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How to Dehydrate Fruit - Blueberries, Cherries, Grapes, Raspberries & Blackberries

Melissa Norris
This method will save you hours of time when dehydrating blueberries or other forms of fruit
5 from 1 vote
Prep Time 5 mins
Cook Time 1 d 2 hrs
Course fruit


  • Blueberries or fresh fruit of choice
  • Water for rinsing


  • Rinse berries and remove any twigs, leaves, etc.
  • Check berries by either freezing for a few hours, poking each berry with a pin, needle or paperclip, or quickly blanching in hot water.
  • After you've checked your berries, spread them out on your dehydrating trays. Try to put berries of similar size on the same trays.
  • For sticky berries or fruit, I highly recommend the silicone mats for easy clean up. You want to the berries or fruit to be evenly spaced so they dehydrate at the same rate.
  • Turn on your dehydrator to 135 degrees Fahrenheit or the fruit setting if it has one.
  • Check your berries or fruit after 12 hours and rotate your trays. My top tray dehydrates a tad faster than the bottom one, especially when I've got all four stacked at once.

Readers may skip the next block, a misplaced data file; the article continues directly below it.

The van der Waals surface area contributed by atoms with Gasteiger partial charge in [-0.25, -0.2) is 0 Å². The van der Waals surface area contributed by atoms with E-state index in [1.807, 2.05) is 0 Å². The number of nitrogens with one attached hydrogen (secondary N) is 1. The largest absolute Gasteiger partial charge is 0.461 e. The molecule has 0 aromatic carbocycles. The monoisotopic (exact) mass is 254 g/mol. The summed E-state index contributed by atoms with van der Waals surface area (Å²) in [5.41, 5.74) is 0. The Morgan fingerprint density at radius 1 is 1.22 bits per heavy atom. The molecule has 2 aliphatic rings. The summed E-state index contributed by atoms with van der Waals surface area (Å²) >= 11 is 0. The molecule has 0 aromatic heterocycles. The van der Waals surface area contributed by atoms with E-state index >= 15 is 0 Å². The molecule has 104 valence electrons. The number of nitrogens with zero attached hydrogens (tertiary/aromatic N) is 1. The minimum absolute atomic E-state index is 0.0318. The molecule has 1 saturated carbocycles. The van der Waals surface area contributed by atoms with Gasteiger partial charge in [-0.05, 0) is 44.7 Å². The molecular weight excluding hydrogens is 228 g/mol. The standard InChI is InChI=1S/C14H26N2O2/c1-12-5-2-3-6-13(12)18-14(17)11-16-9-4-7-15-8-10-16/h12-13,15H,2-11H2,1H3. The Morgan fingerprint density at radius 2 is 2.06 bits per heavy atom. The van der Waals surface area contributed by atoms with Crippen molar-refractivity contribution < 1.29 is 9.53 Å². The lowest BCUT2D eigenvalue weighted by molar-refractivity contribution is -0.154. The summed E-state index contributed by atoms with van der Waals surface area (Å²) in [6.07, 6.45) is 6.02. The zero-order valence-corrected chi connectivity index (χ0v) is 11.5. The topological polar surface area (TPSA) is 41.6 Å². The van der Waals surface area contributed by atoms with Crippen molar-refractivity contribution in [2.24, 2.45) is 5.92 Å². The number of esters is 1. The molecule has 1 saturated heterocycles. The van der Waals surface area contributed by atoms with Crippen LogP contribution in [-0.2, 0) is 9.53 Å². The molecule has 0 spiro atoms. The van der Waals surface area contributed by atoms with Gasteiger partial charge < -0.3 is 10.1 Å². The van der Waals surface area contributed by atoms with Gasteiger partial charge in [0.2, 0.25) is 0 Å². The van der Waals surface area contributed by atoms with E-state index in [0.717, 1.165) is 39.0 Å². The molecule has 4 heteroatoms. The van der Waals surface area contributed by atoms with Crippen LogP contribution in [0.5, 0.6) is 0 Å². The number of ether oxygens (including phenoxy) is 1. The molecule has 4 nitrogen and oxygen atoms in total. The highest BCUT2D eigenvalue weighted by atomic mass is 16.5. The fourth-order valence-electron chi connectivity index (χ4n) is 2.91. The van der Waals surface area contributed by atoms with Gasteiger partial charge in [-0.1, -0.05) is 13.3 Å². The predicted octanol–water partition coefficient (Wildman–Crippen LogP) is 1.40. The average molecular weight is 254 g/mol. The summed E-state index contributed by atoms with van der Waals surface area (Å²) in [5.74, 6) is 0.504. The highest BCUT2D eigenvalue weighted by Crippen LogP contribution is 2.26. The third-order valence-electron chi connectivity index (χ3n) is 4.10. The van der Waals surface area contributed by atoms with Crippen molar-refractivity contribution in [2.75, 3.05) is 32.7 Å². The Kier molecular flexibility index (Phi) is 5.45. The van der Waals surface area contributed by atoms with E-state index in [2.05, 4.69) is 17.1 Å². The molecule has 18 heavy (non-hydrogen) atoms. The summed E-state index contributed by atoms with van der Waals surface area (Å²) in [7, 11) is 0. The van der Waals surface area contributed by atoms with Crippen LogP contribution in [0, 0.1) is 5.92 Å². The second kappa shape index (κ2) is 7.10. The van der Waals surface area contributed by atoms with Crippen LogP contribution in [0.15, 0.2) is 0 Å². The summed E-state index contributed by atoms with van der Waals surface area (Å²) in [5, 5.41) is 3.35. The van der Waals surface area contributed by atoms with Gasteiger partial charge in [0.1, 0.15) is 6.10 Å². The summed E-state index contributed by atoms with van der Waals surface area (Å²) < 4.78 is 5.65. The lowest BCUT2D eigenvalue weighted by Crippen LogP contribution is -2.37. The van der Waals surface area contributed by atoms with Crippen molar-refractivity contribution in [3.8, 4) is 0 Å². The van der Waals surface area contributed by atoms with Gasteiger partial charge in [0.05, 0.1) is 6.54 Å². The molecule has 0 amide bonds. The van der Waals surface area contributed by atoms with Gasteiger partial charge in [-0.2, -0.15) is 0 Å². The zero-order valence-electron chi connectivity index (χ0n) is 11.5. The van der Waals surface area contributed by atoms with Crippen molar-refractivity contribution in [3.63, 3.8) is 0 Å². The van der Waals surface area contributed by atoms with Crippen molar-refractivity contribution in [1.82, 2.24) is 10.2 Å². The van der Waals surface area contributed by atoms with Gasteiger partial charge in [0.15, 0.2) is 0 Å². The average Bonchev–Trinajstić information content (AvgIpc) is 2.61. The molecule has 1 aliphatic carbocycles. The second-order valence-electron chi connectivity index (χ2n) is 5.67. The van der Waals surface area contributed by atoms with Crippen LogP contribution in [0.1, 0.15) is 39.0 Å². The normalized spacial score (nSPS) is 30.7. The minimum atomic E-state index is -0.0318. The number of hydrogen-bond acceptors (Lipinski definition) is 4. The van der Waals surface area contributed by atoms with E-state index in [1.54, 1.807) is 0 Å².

• Even with checking, berries take quite a while to fully dehydrate. My cherries took 28  hours. My small blueberries were done at about 24 hours, where as the larger ones took 36 hours.
  • Your fruit is done when it's shriveled and slightly tacky/sticky. You don't want it to be rock hard but neither do you want it to have too much moisture that it could mold. A simple trick is to put a small test amount of still WARM fruit straight from the dehydrator in a sealed glass or plastic bag. If after a few minutes you see any condensation inside, put the fruit back and dehydrate longer.
  • Store dehydrated berries in an airtight container in a dark cool place for optimal shelf life. Use in homemade breads, muffins, granola, candy, or just plain old eating! Be warned, they're kind of addicting.
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